VARSITY HOCKEY: The Pride varsity hockey team has had a season of both ups and downs. A combination of new players to prep hockey and some young talent has allowed for a fun and exciting season. Experience upfront from co-captains Ryan Walker ’22 and Tyler Fogu ’22 has held steady all season. Other contributors including Gavin Bloder ’22 and PG Tobias Iantorno have helped round out the top six forward group. A talented group of juniors and sophomores have followed suit and contributed to the Pride scoring, including Jackson Graber ’23, Lucas Buchanan ’23, Owen Robitaille ’23, Caleb Owens ’23, and Hunter Dickey ’24. The back end saw an entirely new defensive core this season that the Pride will look to return for 2022-2023. PG Michael Santonelli provided steady experience and leadership at the blue line position. A solid group of juniors: Anthony Kahl ’23, Nikita Bykov ’23, Raphael Denis ’23, Ryan Drust ’23, Ethan Flintoff ’23, and Michael Fremgen ’23 will be leaders going into next year. Senior Dario Cantini ’22, juniors Garrett Simpson ’23 and Ethan Fenhrenbaker ’23, and freshman Gavin Geraghty ’25 all saw time in the crease for the Pride this season. The team has had big wins against Kent and Frederick Gunn School this winter, and the Pride’s record stands at 6-12-1.
VARSITY SQUASH: Shun Shiraishi ’23 has improved immensely and jumped two spots in the order. With an impressive win against Millbrook at the start of the season, he has pushed to improve all season. Francisco Bendezu ’22 has also improved immensely, with the highlight of pushing his Avon opponent to 5 games. This past weekend, the Pride won all their official matches against Williston at the New England Tournament at Dexter Southfield.
JV BASKETBALL: Utilizing a defense-first mentality and consistently strong effort, the Trinity-Pawling JV basketball team has a 7-3 record. Twice the Pride has used big second halves to earn important wins against Canterbury and Hotchkiss. The team relies on the scoring of Matt Yamin ’22, Jace Emerson ’25, and Gianni Fidanza ’25. Garrett Backus ’23 has been a steady presence and supplies leadership and defensive intensity, while freshman Ryan Bellamy has shown great improvement throughout the season.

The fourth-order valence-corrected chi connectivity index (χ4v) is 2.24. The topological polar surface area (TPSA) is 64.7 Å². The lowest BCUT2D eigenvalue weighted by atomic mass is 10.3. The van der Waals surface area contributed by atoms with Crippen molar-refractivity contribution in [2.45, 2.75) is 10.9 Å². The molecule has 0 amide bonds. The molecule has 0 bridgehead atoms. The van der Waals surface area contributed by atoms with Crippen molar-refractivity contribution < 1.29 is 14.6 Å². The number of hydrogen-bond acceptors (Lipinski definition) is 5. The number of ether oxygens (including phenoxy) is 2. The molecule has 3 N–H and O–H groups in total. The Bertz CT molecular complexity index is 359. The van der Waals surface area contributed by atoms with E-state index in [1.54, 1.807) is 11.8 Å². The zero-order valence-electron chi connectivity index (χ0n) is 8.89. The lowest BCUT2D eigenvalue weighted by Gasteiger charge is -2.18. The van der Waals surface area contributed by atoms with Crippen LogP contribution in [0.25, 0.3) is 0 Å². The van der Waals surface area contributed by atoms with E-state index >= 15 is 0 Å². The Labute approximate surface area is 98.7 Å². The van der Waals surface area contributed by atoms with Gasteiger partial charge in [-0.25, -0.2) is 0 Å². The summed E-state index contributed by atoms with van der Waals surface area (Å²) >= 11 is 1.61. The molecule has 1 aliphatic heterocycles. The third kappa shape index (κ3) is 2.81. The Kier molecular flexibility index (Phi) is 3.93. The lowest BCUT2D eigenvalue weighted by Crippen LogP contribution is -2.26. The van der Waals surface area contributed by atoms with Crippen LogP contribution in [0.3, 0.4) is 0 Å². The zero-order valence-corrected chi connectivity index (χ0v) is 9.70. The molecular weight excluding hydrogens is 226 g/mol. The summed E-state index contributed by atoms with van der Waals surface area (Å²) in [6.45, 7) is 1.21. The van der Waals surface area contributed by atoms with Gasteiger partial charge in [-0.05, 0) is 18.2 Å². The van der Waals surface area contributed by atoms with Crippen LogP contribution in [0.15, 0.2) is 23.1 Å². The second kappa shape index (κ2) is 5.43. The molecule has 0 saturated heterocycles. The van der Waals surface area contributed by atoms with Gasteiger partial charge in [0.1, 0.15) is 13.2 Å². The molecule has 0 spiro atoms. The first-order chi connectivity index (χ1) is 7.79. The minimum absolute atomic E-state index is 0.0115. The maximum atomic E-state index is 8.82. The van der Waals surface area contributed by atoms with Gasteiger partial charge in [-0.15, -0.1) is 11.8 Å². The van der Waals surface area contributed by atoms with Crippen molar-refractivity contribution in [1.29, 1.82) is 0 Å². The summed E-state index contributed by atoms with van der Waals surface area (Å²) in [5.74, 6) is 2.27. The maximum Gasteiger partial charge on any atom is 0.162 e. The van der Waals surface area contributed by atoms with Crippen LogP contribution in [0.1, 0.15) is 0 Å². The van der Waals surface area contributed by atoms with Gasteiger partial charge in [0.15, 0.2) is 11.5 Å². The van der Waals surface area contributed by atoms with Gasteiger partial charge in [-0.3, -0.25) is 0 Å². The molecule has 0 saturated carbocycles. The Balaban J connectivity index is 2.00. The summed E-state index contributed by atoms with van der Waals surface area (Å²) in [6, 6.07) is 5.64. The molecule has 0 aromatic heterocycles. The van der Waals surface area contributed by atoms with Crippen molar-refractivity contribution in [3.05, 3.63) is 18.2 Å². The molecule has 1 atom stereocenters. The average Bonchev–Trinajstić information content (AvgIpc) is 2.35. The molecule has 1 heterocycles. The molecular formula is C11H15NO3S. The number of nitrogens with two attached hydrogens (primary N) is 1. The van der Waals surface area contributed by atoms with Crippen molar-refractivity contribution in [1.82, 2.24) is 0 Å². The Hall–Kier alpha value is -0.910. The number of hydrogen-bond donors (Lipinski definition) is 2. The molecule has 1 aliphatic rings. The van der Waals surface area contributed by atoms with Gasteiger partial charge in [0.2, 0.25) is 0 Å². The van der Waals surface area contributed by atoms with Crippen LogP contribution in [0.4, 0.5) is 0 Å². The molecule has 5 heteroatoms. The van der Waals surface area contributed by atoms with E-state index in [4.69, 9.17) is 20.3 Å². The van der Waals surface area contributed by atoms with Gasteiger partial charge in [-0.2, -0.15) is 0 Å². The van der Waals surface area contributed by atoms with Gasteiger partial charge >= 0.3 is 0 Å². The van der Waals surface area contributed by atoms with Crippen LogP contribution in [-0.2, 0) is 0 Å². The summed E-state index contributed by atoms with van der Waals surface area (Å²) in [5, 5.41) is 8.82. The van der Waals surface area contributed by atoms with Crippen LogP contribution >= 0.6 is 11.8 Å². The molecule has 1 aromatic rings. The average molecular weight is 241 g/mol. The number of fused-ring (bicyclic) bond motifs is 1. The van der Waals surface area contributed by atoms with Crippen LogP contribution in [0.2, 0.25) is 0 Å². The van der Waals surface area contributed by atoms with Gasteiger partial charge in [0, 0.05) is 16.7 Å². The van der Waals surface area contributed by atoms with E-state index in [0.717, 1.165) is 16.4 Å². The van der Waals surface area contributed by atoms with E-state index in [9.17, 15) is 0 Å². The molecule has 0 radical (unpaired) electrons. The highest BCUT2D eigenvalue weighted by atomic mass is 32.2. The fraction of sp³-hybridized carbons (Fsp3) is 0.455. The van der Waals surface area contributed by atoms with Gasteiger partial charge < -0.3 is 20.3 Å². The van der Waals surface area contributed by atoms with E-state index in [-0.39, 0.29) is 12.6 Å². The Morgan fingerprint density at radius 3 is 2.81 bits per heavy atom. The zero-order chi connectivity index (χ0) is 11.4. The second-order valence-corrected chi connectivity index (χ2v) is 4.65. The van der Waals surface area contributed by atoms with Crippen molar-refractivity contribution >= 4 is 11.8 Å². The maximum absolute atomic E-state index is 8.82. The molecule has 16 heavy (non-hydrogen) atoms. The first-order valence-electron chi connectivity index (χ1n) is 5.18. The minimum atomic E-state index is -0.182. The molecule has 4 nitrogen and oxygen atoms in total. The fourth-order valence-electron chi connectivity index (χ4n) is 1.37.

JV HOCKEY: Seniors Joe Porto ’22 at center and Michael Blaymires ’22 on defense have led the JV hockey team to a 6-3-1 record this winter. They are backed by the excellent stopping power of PJ Angotti ’24 and Marcell Saviano ’24 in net, who have combined for a .921 save percentage!
Stay tuned for playoff news from our top winter athletes as the postseason nears.
by Cyrus Rothwell-Ferraris and Chris Gillman ’05
We have been talking to many of you who are celebrating your 25th and 50th reunions, as well as many other alumni, and this is what we’ve heard: You want an OCTOBER REUNION! You want the excitement of the Homecoming football game, the beautiful fall foliage, and to reconnect with your beloved teachers and coaches. We hear your excitement about the first TRIPLE REUNION ever held at Trinity-Pawling, and the possibility of connecting with your class and a multitude of other reunion classes. Therefore, to best accommodate the expected hearty enthusiasm for our first in-person reunion in three years, we have moved the date from June to October.
Mark your calendars for A Reunion To Remember!
September 30 – October 1, 2022
Celebrating 0s, 1s, 2s, 5s, 6s, and 7s